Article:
The Flower of My Secret

on March 08, 1996 by Alex Albanese
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   Spain's Pedro Almodovar is one of contemporary films' superior stylists. Along with much of mod bohemia, he's consumed with pop kitsch--but his strong visual sense consistently elevates his efforts to the realm of inspired art. Thematically, too, he works near the same level as his peers, but the results often far surpass the hipster status quo. His specialty--slightly skewed cultural/sexual farces--are not only campy filmmaking but also some of the wittiest adult satires being made today.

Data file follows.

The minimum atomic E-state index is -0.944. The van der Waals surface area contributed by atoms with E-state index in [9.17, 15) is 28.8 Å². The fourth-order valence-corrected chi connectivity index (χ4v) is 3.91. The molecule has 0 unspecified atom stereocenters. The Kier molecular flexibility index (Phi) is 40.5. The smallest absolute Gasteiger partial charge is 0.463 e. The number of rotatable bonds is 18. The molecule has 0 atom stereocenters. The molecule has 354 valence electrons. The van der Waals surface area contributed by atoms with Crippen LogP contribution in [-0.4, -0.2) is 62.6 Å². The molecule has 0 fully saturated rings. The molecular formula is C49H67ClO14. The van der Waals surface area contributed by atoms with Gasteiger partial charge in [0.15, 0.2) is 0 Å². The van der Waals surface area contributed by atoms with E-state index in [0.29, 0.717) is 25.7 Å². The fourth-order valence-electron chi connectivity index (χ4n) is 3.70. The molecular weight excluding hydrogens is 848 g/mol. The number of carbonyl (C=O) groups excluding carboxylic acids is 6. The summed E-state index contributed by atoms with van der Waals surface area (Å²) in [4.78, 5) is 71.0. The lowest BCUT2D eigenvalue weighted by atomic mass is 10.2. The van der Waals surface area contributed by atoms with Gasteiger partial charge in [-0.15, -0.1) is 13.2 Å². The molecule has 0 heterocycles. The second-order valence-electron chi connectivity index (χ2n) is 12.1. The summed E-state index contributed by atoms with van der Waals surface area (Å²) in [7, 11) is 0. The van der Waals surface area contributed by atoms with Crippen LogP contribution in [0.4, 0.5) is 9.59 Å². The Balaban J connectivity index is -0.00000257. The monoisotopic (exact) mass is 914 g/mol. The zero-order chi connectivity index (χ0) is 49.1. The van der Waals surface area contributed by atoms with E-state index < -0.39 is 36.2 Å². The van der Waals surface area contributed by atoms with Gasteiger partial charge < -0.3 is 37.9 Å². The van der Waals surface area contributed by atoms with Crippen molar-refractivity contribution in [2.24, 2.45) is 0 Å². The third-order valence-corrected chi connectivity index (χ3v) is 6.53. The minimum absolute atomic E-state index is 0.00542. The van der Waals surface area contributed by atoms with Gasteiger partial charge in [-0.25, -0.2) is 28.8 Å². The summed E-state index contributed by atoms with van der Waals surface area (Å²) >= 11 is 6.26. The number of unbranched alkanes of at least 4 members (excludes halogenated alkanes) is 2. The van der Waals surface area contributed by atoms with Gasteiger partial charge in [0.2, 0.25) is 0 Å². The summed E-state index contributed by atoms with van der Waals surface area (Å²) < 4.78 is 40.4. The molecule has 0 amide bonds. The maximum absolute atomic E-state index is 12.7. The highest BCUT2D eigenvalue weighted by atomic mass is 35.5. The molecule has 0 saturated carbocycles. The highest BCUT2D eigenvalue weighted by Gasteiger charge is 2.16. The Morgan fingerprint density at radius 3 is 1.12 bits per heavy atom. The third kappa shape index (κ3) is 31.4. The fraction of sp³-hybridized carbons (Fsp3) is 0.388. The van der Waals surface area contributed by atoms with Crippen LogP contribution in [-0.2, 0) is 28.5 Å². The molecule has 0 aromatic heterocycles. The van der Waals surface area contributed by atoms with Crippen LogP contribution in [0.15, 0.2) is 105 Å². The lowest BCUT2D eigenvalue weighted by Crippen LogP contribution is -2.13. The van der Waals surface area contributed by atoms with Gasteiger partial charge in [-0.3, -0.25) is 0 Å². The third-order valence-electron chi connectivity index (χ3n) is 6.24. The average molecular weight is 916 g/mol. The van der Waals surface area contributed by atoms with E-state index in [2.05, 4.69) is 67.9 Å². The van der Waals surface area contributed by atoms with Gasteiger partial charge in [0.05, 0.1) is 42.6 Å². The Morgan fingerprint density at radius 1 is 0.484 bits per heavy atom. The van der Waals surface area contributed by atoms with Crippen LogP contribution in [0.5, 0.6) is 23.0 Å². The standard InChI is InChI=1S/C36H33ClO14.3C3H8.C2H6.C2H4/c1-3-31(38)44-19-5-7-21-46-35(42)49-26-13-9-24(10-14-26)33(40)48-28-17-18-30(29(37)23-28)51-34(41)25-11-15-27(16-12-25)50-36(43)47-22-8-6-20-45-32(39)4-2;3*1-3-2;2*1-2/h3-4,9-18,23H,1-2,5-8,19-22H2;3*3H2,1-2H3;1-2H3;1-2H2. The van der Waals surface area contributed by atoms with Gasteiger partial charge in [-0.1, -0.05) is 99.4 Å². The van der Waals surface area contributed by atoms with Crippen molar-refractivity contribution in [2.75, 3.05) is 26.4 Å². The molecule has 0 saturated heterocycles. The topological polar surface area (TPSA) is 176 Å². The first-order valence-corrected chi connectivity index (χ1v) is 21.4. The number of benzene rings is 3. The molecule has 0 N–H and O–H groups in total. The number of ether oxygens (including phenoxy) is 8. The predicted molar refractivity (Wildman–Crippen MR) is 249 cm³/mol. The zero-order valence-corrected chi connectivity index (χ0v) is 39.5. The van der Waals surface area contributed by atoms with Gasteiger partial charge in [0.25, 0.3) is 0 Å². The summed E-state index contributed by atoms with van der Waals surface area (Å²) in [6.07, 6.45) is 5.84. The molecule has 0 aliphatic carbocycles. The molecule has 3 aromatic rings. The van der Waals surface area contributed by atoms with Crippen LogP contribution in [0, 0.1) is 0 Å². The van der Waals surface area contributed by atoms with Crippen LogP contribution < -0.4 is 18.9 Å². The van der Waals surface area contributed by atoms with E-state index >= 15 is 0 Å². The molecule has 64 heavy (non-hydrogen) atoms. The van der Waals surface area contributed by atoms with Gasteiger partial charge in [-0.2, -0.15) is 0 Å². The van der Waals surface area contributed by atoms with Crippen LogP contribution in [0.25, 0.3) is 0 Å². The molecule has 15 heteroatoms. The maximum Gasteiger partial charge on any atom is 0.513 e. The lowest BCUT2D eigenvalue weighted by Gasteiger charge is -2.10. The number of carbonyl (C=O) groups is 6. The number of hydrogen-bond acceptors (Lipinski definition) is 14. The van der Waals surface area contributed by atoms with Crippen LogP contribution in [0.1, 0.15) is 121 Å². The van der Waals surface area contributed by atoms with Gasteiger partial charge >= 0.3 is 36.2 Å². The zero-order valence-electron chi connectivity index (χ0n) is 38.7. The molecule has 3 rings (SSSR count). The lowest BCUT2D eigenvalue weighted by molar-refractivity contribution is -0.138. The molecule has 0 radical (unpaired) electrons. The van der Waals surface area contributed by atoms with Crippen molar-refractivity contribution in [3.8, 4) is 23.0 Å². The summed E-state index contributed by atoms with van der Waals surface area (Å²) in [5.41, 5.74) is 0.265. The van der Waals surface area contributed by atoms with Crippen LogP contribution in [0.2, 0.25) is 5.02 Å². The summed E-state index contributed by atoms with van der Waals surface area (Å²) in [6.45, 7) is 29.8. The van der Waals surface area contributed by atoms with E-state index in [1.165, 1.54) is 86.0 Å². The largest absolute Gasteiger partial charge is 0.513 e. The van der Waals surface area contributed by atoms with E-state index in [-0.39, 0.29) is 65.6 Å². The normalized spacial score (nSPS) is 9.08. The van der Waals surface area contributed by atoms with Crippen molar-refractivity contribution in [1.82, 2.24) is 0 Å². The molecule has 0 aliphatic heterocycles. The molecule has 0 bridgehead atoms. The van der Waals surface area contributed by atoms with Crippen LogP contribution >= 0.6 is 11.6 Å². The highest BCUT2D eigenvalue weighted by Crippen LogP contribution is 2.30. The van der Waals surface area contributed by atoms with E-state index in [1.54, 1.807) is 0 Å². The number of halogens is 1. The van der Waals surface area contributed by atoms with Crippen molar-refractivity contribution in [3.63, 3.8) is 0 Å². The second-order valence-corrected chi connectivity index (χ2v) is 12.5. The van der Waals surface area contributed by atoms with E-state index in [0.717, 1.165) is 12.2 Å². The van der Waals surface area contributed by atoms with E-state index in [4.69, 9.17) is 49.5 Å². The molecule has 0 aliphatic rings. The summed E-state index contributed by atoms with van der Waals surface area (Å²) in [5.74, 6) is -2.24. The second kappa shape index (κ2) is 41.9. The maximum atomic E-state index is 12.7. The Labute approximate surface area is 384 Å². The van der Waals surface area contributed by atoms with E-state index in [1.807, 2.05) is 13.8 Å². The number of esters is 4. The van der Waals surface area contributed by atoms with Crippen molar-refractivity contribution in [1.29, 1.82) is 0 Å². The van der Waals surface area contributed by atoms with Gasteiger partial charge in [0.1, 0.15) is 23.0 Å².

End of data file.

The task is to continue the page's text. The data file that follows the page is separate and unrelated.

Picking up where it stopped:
Like his 1988 film, Almodovar's latest is the story of a woman whose convoluted life places her on the verge of a nervous breakdown. Leo (Marisa Paredes) is a fortyish author of potboiler romances who tosses her more heartfelt writings in the trash. But Leo's mainstay product is suffering because her marriage is falling apart, so Angel (Juan Echanove), a highbrow literary editor who loves her books, secretly takes on her non de plume to get things back up to snuff. Meanwhile, Leo's housekeeper's son (Joaquin Cortes) has been retrieving Leo's other writings from the trash and selling them as his in order to finance his dream: to dance the flamenco on stage with his mother. As usual, the goings-on are fraught with sexual tension and bizarre complications. Ultimately about having the confidence to pursue the art that is one's true desire, "The Flower of My Secret" is a return to form for Almodovar after his unfocused "Kika." As if to compensate for the failure of his previous film, he's somewhat toned down his trademark visuals and concentrated on the hilarious and loopy story structure--which seems to go in a dozen directions at once but ties up in the final reel into a tight, cohesive and enjoyable whole.    Starring Marisa Paredes and Juan Echanove. Directed and written by Pedro Almodovar. Produced by Augustin Almodovar. A Sony Classics release. Comedy. Spanish-language; subtitled. Rated R for language and brief sexuality. Running time: 100 min.
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